{¶9} In November 2006, John, along with two of his business partners, helped Kathleen set up KMK Consulting, L.L.C. ("KMK Consulting"). John purported to help Kathleen set up KMK Consulting to allow her to pursue her dream of owning and operating a catering business. Kathleen also testified that John expressed concern to her about his potential civil liability related to the criminal charges he faced. She explained that he used KMK Consulting as a vehicle "to protect the family from financial ruin." Kathleen further explained that John used KMK Consulting to channel his own personal investments, explaining "John had agreements with [his business partners]. [John] had invested money and out of those accounts, KMK Consulting and KMK Title, John was going to reap interest. Didn't happen." Two months after KMK Consulting was established, Kathleen, on behalf of the entity, entered into an investment agreement with Brian A. Cole and Associates ("Cole and Associates"), an eponymous entity owned by one of John's business partners. Kathleen introduced a letter from John to their son in which John explained in part "KMK Consulting was created to replace my involvement in the investments with [Cole]." Kathleen testified that she had no real involvement in the investment agreement with Cole and Associates, but that "John set [the investment] up with [Cole.]" She explained that she attempted to collect from Cole on behalf of KMK Consulting without success.

         {¶10} Additionally, before John was incarcerated in April 2007, he transferred a number of his interests to KMK Consulting, including an Edwards Jones investment account and an RBC Wealth management account.

         {¶11} John testified that his mother left him money when she died in 2002, which he invested in the account with Edward Jones. He estimated that at the time he was incarcerated in April 2007, the account was worth approximately $160, 000. At the time of trial, the account had a value of $165, 795.90. At trial, John initially claimed to have no memory of transferring the money, claiming "[Kathleen] moved the money from my [Edward Jones] account into KMK Consulting." On cross-examination, Kathleen's counsel presented John with a receipt of the transfer authorization with his signature. John then admitted to authorizing the transfer, explaining that he transferred the account to KMK Consulting to insulate this asset from attachment in any potential civil action related to the criminal charges he faced. John further testified that he and Kathleen had "a verbal understanding that [the funds were] not to be touched, " because it was his "inheritance money." He admitted there was no written agreement providing Kathleen could not use or retain the funds. John further admitted he had transferred the Edward Jones and RBC Wealth Management accounts to KMK Consulting to protect these assets.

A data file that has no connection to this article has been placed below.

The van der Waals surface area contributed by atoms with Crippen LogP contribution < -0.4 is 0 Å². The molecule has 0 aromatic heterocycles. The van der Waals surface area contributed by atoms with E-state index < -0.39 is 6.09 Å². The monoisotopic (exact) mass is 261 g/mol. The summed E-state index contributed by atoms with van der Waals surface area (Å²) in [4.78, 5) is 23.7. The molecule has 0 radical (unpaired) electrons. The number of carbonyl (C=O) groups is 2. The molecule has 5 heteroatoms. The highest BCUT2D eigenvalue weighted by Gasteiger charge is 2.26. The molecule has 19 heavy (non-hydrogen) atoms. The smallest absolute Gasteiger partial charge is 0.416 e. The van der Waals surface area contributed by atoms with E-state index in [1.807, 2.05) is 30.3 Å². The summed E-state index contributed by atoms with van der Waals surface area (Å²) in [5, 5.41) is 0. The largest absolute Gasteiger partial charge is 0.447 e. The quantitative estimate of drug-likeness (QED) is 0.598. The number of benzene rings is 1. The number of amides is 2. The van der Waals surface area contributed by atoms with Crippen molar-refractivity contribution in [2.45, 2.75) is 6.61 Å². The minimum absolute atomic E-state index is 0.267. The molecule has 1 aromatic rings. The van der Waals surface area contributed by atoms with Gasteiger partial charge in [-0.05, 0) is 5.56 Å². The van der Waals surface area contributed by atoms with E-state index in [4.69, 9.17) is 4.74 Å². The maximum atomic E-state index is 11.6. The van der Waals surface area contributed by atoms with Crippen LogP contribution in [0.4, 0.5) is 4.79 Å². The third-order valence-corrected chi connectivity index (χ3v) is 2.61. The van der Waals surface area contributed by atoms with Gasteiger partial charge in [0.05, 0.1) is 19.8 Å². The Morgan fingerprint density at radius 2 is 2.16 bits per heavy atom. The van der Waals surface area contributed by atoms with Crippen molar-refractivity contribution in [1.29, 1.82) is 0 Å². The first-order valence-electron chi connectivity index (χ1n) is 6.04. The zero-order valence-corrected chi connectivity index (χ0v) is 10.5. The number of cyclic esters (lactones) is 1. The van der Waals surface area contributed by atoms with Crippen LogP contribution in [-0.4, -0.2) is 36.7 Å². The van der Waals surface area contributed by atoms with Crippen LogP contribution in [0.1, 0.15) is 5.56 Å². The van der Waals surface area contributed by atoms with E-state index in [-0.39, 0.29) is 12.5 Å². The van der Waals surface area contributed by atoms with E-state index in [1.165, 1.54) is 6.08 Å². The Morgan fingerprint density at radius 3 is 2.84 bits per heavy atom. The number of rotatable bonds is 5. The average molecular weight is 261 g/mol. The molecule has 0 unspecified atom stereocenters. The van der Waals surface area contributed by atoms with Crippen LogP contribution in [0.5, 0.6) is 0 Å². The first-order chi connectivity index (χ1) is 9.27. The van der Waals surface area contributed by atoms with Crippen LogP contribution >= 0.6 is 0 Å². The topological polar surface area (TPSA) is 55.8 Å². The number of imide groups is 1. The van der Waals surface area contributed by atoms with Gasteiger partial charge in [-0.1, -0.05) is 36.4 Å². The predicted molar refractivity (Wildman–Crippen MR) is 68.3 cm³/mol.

{¶12} In July 2010, Kathleen was diagnosed with stage 4 non-Hodgkin lymphoma and transferred her interest in the Velma Avenue home to her and John's two sons by quitclaim deed. At the time of trial, Kathleen lived in the home with the parties' youngest son.

         {¶13} In January 2017, the magistrate issued a decision. The magistrate determined the Velma Avenue home was not subject to a division of property because Kathleen had transferred it to the parties' sons. The magistrate further determined that three separate bank accounts in Kathleen's name were marital property and ordered Kathleen to pay John half the funds on deposit in these accounts. The magistrate also found John was entitled to one-half of the marital portion of Kathleen's benefits through the Ohio Public Employees Retirement System.

         {¶14} The magistrate determined the Edward Jones and RBC Wealth Management accounts were Kathleen's separate property by virtue of her ownership of KMK Consulting. The trial court ordered that John would retain any claims that Kathleen or KMK Consulting may have against Cole or any other entities or individuals with whom John had invested money.

         {¶15} In May 2017, the trial court adopted the magistrate's decision without modification over John's objection, granting Kathleen a divorce and ordering a division of marital property.

         {¶16} It is from this order that John now appeals, raising the following four ...